Then the PCs came, woow what a difference. Users could finally do their own thing without asking the Data Center for permission. They could even have the same software in both the office and at home. CIOs fought unsuccessfully against the use of PCs in the firm. At the end it democratized the end user experience.
The third generation opened up the world of information to everybody. We didn’t need the company’s librarian or information specialist who used to get us the needed information. We were free. Again CIOs fought unsuccessfully against free use of internet in most places. They said we all were porno junkies and that a securitywould be breached. Most companies found a way to democratize information to most employees. At home we were all free.
Next came SOA. The real term means “service oriented architectures” although some CIOs will call it “same old applications”. What did SOA bring? It allowed applications in the company and of outside partners to share data. This revolution came at the same time that users understood that IT basically had to provide automation for business processes and analytics. With SOA data collected in one part of the company was available to others without much IT investment. SOA democratized data bringing finally the dream of one version of the truth throughout the company.
Now we are entering the “curated” computing era. I am sure that many CIOs will fight this but they will lose again. We will choose vendors by looking at how they curated a certain IT problem our IT users want solved. Because this process allows vendors to sell their solution as is to many clients , the price is reduced; some of them will charge “on demand” and so smaller companies or departments with few users of a certain application will be able to afford the product. In other words, application democratization.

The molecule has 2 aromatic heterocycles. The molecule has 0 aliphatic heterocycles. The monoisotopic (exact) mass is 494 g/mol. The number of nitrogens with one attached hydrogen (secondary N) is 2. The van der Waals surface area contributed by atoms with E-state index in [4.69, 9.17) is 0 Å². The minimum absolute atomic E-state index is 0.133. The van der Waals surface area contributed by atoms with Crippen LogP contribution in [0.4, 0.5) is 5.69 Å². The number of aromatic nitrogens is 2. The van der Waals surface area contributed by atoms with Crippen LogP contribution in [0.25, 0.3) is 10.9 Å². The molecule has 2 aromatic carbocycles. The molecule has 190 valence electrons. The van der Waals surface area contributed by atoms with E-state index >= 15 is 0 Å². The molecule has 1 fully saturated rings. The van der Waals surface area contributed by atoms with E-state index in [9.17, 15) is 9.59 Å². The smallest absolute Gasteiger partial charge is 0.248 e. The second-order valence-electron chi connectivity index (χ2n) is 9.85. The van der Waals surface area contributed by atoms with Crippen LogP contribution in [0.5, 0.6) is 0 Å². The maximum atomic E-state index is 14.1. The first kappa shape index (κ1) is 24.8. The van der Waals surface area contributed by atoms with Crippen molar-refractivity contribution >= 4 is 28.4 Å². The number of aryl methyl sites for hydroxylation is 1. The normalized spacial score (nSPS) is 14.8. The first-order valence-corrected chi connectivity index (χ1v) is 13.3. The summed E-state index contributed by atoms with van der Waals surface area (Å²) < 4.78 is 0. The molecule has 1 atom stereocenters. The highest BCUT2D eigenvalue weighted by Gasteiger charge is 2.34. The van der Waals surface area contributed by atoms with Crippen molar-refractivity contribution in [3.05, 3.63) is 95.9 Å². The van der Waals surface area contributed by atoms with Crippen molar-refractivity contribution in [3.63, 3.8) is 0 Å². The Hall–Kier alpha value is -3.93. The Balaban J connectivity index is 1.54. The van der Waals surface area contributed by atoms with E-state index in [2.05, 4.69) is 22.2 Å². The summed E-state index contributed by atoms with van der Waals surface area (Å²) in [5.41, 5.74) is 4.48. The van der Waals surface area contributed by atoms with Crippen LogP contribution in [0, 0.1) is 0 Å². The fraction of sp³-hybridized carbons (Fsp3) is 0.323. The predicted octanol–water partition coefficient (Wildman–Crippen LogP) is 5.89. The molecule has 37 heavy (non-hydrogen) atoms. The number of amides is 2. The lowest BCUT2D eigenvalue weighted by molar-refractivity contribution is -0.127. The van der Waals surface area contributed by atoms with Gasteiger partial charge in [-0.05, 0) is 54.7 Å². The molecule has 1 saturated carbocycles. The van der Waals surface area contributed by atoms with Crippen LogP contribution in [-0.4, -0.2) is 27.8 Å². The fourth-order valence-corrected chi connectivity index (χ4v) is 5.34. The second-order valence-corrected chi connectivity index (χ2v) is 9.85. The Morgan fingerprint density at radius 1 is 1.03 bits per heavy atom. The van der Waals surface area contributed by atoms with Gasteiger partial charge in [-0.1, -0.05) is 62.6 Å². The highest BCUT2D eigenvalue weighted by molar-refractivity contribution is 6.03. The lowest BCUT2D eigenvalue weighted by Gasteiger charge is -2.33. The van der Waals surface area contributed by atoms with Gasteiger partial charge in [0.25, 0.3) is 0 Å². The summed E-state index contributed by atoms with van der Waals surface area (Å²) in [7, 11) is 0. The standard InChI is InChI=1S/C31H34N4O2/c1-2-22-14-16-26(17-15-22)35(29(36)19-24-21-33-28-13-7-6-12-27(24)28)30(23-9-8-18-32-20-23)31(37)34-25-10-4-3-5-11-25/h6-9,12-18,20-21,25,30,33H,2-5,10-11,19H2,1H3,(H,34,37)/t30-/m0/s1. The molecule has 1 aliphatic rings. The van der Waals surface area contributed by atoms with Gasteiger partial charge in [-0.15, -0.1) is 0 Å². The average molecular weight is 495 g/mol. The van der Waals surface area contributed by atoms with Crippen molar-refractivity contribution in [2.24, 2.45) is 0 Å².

Curated computing everywhere
CURATED computing is here and we will all use it at home, in the office and wherever we are.
Cloud Computing, SaaS, PaaS and other forms will allow us to use “curated” IT products on demand. This means by user/month. Mostly we won’t be able or want to make changes and will use it as the vendor/curator designed it.
ERP/vertical software packages: most companies will look and decide according to the vendor/curator road map and strategy. Minimum amount of changes will be done in order to be able to move easily into the future that the vendor/curator mapped for us.
Hardware/industry in a box appliances: several vendors like NCR (Teradata), Oracle (Exadata), Cisco (Vblock), HP (Matrix) and IBM (CloudBurst) among others offer an appliance that the vendor/curator optimized for certain uses. Goodbye to buying multipurpose hardware and then integrating it at great cost for database servers, application servers or other uses.
In the mobile world we are all asked to make sort of a decision that has many consequenses. We have to decide the curator of our phone/tablet world. We are deciding between Apple and Google or maybe between Apple and Microsoft or even between Blackberry and Nokia. Our decision will influence our banks, insurance companies, medical and other service providers. They all have to provide us service no matter who our vendor/curator is. They will have to support us on our terms, exactly as our vendor/curator dictated. No extra complexity for us, the user, although for IT complexity might increase.
Welcome to the new simplified and curated world.